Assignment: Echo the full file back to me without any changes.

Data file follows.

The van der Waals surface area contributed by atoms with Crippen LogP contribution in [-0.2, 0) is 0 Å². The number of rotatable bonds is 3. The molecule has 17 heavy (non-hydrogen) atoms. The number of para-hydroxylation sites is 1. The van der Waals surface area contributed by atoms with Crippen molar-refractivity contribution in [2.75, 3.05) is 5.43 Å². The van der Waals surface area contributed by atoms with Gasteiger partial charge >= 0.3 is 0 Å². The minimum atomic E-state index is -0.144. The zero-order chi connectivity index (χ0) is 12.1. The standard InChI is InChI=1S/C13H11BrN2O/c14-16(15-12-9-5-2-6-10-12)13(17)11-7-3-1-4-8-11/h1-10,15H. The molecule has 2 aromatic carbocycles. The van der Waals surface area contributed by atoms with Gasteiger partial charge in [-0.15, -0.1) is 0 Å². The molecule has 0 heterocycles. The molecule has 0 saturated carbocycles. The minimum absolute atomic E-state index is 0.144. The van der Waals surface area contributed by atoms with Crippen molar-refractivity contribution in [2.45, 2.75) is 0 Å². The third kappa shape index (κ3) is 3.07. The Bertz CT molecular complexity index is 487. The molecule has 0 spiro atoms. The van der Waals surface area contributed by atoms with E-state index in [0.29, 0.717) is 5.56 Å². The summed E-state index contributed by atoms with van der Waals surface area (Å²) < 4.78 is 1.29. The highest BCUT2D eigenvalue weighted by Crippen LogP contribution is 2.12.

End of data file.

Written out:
The van der Waals surface area contributed by atoms with Crippen LogP contribution in [-0.2, 0) is 0 Å². The number of rotatable bonds is 3. The molecule has 17 heavy (non-hydrogen) atoms. The number of para-hydroxylation sites is 1. The van der Waals surface area contributed by atoms with Crippen molar-refractivity contribution in [2.75, 3.05) is 5.43 Å². The van der Waals surface area contributed by atoms with Gasteiger partial charge >= 0.3 is 0 Å². The minimum atomic E-state index is -0.144. The zero-order chi connectivity index (χ0) is 12.1. The standard InChI is InChI=1S/C13H11BrN2O/c14-16(15-12-9-5-2-6-10-12)13(17)11-7-3-1-4-8-11/h1-10,15H. The molecule has 2 aromatic carbocycles. The van der Waals surface area contributed by atoms with Gasteiger partial charge in [-0.15, -0.1) is 0 Å². The molecule has 0 heterocycles. The molecule has 0 saturated carbocycles. The minimum absolute atomic E-state index is 0.144. The van der Waals surface area contributed by atoms with Crippen molar-refractivity contribution in [2.45, 2.75) is 0 Å². The third kappa shape index (κ3) is 3.07. The Bertz CT molecular complexity index is 487. The molecule has 0 spiro atoms. The van der Waals surface area contributed by atoms with E-state index in [0.29, 0.717) is 5.56 Å². The summed E-state index contributed by atoms with van der Waals surface area (Å²) < 4.78 is 1.29. The highest BCUT2D eigenvalue weighted by Crippen LogP contribution is 2.12.